Michel Foucault’s Fearless Speech is concerned with how parrhesia (free speech) became “problematized” in Greek democracy. But it doesn’t take much imagination to start drawing analogies. Consider just this snippet:
“The problem, very roughly put, was the following. Democracy is founded by a politeia, a constitution, where the demos, the people, exercise power, and where everyone is equal in front of the law. Such a constitution, however, is condemned to give equal place to all forms of parrhesia, even the worst. Because parrhesia is given even to the worst citizens, the overwhelming influence of bad, immoral, or ignorant speakers may lead the citizenry into tyranny, or may otherwise endanger the city. Hence parrhesia may be dangerous for democracy itself (p. 77).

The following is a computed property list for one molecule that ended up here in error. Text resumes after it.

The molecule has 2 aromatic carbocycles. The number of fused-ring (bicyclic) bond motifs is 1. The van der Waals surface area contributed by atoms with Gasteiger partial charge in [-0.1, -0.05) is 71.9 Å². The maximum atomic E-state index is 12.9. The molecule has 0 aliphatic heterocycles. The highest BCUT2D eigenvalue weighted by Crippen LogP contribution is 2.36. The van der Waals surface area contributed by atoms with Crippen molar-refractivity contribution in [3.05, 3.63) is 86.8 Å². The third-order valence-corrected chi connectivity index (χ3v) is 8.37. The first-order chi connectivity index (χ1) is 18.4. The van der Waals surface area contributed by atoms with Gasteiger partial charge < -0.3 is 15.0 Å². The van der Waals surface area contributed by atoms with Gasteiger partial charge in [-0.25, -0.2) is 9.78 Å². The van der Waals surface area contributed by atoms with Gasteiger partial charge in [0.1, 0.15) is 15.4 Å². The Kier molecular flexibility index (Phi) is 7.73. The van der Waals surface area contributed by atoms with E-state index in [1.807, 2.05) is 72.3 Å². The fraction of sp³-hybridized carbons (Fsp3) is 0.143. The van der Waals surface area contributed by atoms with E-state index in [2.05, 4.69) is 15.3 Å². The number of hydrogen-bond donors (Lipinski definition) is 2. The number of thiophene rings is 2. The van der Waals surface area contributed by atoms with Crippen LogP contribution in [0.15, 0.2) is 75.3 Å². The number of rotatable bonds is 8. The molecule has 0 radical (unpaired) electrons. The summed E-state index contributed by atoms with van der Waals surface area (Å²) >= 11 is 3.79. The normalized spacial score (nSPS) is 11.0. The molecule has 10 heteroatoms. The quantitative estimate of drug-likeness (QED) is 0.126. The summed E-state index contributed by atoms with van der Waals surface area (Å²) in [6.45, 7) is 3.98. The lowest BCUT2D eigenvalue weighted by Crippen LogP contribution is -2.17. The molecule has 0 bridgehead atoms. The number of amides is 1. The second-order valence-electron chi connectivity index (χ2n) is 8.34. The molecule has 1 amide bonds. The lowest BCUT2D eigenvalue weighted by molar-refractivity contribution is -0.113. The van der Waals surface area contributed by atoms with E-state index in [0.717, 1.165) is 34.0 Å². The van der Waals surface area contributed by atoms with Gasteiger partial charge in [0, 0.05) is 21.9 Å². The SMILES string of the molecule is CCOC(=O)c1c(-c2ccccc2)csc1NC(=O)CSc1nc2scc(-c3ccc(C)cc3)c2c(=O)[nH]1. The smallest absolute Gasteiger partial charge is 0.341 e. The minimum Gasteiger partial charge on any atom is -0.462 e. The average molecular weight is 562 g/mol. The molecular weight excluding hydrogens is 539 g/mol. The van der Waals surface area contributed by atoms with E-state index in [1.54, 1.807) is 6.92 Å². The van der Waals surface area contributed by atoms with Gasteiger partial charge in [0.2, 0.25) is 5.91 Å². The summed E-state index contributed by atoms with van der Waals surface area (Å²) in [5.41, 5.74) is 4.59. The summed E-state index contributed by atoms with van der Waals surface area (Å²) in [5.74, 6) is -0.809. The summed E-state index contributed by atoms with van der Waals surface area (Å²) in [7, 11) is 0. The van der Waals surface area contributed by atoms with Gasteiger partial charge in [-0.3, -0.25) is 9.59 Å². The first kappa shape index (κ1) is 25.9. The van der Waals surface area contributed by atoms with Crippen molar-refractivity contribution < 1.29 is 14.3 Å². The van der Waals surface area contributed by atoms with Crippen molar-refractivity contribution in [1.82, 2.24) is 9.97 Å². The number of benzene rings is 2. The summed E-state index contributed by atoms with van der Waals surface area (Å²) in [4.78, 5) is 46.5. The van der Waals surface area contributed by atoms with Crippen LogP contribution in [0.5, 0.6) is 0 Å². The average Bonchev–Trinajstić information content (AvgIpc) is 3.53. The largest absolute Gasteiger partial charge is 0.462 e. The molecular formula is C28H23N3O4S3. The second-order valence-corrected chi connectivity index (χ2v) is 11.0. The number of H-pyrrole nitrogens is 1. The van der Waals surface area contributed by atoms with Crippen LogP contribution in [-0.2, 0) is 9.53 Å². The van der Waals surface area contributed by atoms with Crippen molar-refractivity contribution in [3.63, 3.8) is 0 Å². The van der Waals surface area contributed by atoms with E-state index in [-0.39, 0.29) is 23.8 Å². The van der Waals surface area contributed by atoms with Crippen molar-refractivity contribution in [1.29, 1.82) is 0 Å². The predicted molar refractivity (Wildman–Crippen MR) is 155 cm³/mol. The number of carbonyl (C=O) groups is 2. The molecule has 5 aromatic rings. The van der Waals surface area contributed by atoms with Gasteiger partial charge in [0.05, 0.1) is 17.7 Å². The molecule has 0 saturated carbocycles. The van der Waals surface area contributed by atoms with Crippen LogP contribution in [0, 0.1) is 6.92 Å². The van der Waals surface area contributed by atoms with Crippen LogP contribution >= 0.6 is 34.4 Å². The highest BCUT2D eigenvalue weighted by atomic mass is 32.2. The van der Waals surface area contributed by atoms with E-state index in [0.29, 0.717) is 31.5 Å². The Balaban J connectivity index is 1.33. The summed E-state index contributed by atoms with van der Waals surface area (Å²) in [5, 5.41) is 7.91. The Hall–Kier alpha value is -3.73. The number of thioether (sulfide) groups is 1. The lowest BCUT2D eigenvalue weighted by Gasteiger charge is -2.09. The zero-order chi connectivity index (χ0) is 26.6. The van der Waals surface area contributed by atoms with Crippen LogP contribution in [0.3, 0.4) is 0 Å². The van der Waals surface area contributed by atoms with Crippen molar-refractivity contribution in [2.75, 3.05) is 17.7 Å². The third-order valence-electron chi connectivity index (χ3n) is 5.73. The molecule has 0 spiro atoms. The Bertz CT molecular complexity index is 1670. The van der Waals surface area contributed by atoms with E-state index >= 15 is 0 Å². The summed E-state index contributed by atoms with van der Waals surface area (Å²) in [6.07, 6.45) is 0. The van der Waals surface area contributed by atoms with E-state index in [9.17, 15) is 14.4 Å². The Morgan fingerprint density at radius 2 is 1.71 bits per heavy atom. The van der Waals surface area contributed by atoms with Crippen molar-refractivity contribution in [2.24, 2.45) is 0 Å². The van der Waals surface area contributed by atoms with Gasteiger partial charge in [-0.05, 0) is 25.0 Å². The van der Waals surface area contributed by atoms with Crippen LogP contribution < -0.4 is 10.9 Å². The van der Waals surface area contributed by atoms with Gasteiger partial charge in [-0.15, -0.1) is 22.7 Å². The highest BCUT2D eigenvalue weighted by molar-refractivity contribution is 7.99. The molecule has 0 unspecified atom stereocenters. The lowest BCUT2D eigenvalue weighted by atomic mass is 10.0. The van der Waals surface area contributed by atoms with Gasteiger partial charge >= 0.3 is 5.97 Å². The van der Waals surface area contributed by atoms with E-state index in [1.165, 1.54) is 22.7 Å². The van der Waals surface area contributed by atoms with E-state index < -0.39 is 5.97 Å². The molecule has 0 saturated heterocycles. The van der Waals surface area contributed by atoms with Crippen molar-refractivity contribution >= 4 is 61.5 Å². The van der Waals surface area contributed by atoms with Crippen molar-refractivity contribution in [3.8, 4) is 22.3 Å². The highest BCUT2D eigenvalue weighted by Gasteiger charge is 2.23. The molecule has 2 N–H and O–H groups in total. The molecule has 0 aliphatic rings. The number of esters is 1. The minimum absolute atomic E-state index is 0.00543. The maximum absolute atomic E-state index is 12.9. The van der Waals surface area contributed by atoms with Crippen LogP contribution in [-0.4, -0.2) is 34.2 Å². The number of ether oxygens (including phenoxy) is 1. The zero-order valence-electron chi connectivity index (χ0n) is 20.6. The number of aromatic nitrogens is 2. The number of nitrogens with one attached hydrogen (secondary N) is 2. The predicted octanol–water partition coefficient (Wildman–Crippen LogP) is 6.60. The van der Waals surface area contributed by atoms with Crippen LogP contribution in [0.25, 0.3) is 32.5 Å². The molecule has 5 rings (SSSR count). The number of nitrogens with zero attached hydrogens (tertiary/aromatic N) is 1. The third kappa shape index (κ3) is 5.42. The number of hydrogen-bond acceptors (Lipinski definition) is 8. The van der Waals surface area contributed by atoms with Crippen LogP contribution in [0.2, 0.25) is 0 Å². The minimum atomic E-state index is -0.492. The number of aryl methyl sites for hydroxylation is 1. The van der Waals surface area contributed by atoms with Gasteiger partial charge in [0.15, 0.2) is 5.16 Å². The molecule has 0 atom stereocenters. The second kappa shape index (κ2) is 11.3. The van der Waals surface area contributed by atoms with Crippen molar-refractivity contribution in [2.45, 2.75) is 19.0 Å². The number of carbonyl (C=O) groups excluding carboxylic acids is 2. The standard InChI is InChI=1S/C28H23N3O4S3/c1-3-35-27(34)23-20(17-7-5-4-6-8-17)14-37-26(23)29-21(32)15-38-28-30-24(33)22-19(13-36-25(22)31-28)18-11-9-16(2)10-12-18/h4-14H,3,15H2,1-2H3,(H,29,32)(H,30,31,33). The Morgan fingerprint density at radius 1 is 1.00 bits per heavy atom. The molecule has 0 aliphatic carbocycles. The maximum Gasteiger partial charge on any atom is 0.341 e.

Could one imagine a better description of contemporary talk radio and its effects?